Beyond this legacy, “natural born” reflected another important feature we forget: Patriots had to construct a new identity to justify revolution, to define themselves as other than British. In 1774, Thomas Jefferson published “Summary View of the Rights of British America,” in which he argued that Americans had fought and spilled their own blood to secure the American continent. They were people of a distinct lineage––which he repeated in his first draft of the Declaration of Independence. He insisted that repeated wrongs inflicted by the British government offered ample evidence that America’s colonists were no longer brethren of the same blood separated by an ocean. Now they owed their identity to an inbred allegiance on blood-soaked soil.

Thus, when delegates to the Constitutional Convention gathered in 1787, they did not qualify “natural born citizen” merely to protect the presidency from foreign intrigue. Clearly, they felt that “natural born” meant being born within the boundaries of states but also possessing a deep love of soil and manners unique to the United States. This is why the framers made an allowance for anyone naturalized at the time of the Constitution’s drafting. A naturalized foreigner acquired full citizenship and could stand for president based on having supported the Revolution––why Caribbean-born Alexander Hamilton could have run. He had displayed ardor and allegiance during the war. “Natural born” was added because it insured an unwavering identification, presumably ingrained from birth.

But allegiance is an unstable concept. In the 1790s, George Washington’s Federalist Party wanted to amend the Constitution. Several New England states called for adding the “natural born” restriction to the office of vice president. A concerned citizen wrote in a newspaper in 1798: “Would to heaven, that the same check was provided by the constitution, in every department of government, as is in the election of President; which is, that none but natural born citizens are eligible to be elected.”

Fears about the French Revolution and “Jacobin” journalists (foreign-born) who spread dangerous ideas led Congress to change naturalization laws, extending the period of residency from two to five, and then to 14 years. In the Alien and Sedition Acts of 1798, the president suddenly obtained authority to deport any alien who criticized the president or the government. When a modified Naturalization Act passed in 1802, and returned the residency requirement to five years, a foreign-born resident still had to declare his intention to become a citizen three years before he officially applied. He had to display his allegiance, his affections; he had to find patrons, witnesses who swore to his worthiness. So, if we are talking about “original intent,” let us not guess at, but factually encounter, the founders’ world.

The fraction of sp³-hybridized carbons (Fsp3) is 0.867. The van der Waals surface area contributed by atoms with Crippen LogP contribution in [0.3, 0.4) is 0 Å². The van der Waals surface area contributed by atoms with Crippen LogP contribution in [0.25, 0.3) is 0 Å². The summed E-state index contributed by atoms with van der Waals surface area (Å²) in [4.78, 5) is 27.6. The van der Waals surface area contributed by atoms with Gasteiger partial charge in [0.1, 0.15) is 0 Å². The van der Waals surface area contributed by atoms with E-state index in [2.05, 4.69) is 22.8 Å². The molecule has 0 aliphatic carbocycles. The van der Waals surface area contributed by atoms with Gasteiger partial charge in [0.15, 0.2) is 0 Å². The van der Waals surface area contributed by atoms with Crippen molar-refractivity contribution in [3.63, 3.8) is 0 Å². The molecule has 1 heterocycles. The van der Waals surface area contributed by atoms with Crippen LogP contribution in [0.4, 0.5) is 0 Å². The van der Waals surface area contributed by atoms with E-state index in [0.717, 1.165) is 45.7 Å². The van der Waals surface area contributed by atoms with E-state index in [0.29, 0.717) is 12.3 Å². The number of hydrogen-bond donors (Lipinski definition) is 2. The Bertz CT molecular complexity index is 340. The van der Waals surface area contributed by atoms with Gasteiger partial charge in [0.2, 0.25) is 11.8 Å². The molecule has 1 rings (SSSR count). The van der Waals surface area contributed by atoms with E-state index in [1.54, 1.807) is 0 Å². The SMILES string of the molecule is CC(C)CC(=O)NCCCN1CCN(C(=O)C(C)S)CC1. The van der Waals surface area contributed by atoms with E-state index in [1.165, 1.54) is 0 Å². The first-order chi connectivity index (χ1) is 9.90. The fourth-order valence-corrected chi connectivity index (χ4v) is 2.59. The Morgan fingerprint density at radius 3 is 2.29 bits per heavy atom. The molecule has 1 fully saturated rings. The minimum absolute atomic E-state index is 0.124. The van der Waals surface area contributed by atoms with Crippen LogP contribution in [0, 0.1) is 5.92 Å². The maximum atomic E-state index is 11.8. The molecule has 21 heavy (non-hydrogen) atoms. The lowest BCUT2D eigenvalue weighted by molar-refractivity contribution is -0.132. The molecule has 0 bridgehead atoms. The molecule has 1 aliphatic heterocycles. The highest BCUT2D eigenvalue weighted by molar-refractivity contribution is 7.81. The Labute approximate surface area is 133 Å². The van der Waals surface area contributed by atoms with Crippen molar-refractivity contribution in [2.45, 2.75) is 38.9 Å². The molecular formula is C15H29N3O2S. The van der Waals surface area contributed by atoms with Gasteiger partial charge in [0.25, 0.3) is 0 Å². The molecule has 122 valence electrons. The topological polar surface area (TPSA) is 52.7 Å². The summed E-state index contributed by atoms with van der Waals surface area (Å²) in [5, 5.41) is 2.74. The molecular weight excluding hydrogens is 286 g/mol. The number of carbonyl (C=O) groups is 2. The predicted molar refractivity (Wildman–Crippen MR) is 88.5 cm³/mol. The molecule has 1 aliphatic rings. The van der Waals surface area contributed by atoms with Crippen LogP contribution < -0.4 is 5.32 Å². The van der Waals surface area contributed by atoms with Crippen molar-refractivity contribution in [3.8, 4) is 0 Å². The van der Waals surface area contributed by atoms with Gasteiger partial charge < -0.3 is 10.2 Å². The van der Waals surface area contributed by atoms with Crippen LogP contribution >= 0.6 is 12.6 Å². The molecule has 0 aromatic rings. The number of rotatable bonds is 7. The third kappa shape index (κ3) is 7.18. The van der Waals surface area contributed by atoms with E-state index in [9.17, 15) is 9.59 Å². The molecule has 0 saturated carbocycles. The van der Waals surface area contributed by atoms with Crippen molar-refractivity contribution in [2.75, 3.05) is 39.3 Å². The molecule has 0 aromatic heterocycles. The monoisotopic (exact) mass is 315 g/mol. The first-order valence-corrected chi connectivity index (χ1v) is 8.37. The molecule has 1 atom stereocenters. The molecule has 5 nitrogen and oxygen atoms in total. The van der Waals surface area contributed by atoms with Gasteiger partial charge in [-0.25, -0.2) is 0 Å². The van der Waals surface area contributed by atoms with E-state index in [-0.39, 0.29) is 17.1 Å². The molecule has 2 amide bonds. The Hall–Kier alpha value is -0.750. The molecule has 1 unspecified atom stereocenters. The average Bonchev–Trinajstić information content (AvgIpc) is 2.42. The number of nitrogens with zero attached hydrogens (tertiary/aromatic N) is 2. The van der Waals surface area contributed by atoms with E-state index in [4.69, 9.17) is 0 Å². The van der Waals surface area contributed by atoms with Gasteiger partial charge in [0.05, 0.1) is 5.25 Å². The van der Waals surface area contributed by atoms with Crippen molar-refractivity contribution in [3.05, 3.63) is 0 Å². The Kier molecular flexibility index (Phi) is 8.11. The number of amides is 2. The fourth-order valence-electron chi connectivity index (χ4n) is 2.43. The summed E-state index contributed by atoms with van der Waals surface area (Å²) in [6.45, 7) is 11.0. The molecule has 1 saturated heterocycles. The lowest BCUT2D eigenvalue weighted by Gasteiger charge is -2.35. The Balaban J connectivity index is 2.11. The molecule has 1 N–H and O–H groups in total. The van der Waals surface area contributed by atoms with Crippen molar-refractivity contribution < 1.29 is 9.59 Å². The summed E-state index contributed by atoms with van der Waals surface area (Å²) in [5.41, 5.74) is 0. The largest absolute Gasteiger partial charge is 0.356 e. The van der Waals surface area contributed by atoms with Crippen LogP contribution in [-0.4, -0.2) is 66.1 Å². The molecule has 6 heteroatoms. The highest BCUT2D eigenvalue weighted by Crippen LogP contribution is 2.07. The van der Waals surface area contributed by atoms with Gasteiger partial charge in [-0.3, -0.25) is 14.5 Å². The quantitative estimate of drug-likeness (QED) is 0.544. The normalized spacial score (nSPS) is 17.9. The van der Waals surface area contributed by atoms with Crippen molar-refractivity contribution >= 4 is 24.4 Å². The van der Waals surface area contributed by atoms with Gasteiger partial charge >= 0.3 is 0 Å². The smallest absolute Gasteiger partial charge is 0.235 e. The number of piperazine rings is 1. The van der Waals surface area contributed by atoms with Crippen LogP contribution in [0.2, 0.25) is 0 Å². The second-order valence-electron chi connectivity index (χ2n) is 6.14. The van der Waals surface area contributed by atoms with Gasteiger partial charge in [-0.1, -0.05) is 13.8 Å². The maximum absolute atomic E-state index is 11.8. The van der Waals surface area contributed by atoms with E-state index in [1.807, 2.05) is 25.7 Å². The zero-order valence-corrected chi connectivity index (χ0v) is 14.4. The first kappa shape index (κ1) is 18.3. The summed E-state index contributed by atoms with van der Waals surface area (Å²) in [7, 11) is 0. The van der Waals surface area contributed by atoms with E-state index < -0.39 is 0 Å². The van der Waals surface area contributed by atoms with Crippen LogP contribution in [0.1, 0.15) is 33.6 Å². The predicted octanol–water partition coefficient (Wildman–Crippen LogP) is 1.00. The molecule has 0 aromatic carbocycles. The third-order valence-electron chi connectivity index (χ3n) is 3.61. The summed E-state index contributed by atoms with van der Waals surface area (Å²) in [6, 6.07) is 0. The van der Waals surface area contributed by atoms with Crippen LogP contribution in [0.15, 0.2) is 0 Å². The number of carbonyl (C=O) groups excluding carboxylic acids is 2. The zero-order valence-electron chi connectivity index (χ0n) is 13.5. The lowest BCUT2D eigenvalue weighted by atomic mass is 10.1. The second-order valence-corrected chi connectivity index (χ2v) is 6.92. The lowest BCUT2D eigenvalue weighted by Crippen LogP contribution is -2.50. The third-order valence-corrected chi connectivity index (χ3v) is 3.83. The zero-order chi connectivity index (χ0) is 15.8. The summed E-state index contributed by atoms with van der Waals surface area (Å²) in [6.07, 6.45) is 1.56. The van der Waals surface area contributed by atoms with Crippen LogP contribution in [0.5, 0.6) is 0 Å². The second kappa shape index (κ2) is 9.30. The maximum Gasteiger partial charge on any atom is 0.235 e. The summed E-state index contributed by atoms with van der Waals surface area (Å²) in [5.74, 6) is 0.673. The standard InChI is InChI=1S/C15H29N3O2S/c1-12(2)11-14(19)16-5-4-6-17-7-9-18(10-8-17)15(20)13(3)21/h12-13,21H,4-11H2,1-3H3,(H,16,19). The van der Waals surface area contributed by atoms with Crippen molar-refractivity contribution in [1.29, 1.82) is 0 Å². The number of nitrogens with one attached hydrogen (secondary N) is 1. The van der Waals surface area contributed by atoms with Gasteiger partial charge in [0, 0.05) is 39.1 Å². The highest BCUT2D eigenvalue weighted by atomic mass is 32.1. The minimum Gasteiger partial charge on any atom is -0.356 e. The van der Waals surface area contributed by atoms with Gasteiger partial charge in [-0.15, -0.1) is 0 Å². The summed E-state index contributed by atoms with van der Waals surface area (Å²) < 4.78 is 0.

It is just as obvious that women, historically, have not been treated as co-equal citizens. In the 1805 Massachusetts Supreme Court case of Martin v. Commonwealth, the Court declared that the wife of a Loyalist had no civic identity whatsoever. She had no power to own property, to choose an allegiance, to make meaningful political decisions about herself or her children. New Jersey was the only state that allowed property-owning women the right to vote (from 1776 to 1807), a right that was taken away.

Here’s why that precedent matters. In 1855, Congress passed another important law, declaring that any foreign-born woman who married a U.S. citizen automatically became a naturalized citizen, and that any children born outside the country to a male citizen was a U.S. citizen. More critically, in the Expatriation Act of 1907, women who were U.S. citizens and married foreigners, by consequence of having done so, lost their right to citizenship! The Cable Act of 1922 again allowed for American women who married “aliens ineligible to citizenship” to lose their citizenship. This punitive law was not repealed until 1934. As late as 1961, the Supreme Court ruled that the 1802 Naturalization Act only made a child born abroad a citizen if the fatherwas a citizen. So the idea that a mother had the same right as a father did to grant citizenship to her child is simply not true. The citizenship of Ted Cruz’s Delaware-born mother means less than the candidate wants to believe.